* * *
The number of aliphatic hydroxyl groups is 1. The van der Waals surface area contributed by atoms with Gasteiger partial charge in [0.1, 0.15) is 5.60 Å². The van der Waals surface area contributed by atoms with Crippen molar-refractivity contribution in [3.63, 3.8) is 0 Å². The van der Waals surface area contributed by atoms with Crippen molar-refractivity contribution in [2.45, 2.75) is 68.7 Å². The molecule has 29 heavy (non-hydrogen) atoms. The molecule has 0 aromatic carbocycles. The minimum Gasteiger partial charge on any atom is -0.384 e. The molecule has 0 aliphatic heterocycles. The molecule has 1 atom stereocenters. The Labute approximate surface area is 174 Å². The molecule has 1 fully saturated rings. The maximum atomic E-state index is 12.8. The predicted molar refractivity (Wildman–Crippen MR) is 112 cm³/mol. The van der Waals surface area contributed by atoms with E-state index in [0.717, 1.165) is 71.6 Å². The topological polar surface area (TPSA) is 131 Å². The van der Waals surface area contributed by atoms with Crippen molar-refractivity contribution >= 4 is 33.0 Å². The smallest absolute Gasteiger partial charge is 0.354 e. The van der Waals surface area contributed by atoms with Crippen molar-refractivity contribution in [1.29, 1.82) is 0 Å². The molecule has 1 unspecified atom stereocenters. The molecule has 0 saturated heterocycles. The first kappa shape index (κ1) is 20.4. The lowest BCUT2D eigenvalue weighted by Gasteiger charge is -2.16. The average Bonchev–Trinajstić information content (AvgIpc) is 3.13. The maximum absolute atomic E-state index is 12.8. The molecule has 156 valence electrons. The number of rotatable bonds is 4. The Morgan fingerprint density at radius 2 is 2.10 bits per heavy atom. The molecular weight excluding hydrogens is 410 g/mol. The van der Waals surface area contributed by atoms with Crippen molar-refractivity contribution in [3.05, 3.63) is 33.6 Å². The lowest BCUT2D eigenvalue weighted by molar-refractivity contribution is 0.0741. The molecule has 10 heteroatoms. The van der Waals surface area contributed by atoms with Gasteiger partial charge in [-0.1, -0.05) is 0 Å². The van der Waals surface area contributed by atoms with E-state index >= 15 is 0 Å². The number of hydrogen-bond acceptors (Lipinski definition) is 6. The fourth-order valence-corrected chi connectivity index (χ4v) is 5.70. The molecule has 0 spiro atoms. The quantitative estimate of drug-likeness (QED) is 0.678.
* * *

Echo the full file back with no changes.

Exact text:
The number of aliphatic hydroxyl groups is 1. The van der Waals surface area contributed by atoms with Gasteiger partial charge in [0.1, 0.15) is 5.60 Å². The van der Waals surface area contributed by atoms with Crippen molar-refractivity contribution in [3.63, 3.8) is 0 Å². The van der Waals surface area contributed by atoms with Crippen molar-refractivity contribution in [2.45, 2.75) is 68.7 Å². The molecule has 29 heavy (non-hydrogen) atoms. The molecule has 0 aromatic carbocycles. The minimum Gasteiger partial charge on any atom is -0.384 e. The molecule has 0 aliphatic heterocycles. The molecule has 1 atom stereocenters. The Labute approximate surface area is 174 Å². The molecule has 1 fully saturated rings. The maximum atomic E-state index is 12.8. The predicted molar refractivity (Wildman–Crippen MR) is 112 cm³/mol. The van der Waals surface area contributed by atoms with E-state index in [0.717, 1.165) is 71.6 Å². The topological polar surface area (TPSA) is 131 Å². The van der Waals surface area contributed by atoms with Crippen molar-refractivity contribution >= 4 is 33.0 Å². The smallest absolute Gasteiger partial charge is 0.354 e. The van der Waals surface area contributed by atoms with Crippen molar-refractivity contribution in [1.29, 1.82) is 0 Å². The molecule has 1 unspecified atom stereocenters. The molecule has 0 saturated heterocycles. The first kappa shape index (κ1) is 20.4. The lowest BCUT2D eigenvalue weighted by Gasteiger charge is -2.16. The average Bonchev–Trinajstić information content (AvgIpc) is 3.13. The maximum absolute atomic E-state index is 12.8. The molecule has 156 valence electrons. The number of rotatable bonds is 4. The Morgan fingerprint density at radius 2 is 2.10 bits per heavy atom. The molecular weight excluding hydrogens is 410 g/mol. The van der Waals surface area contributed by atoms with Crippen molar-refractivity contribution in [3.05, 3.63) is 33.6 Å². The lowest BCUT2D eigenvalue weighted by molar-refractivity contribution is 0.0741. The molecule has 10 heteroatoms. The van der Waals surface area contributed by atoms with Gasteiger partial charge in [-0.1, -0.05) is 0 Å². The van der Waals surface area contributed by atoms with E-state index >= 15 is 0 Å². The number of hydrogen-bond acceptors (Lipinski definition) is 6. The fourth-order valence-corrected chi connectivity index (χ4v) is 5.70. The molecule has 0 spiro atoms. The quantitative estimate of drug-likeness (QED) is 0.678.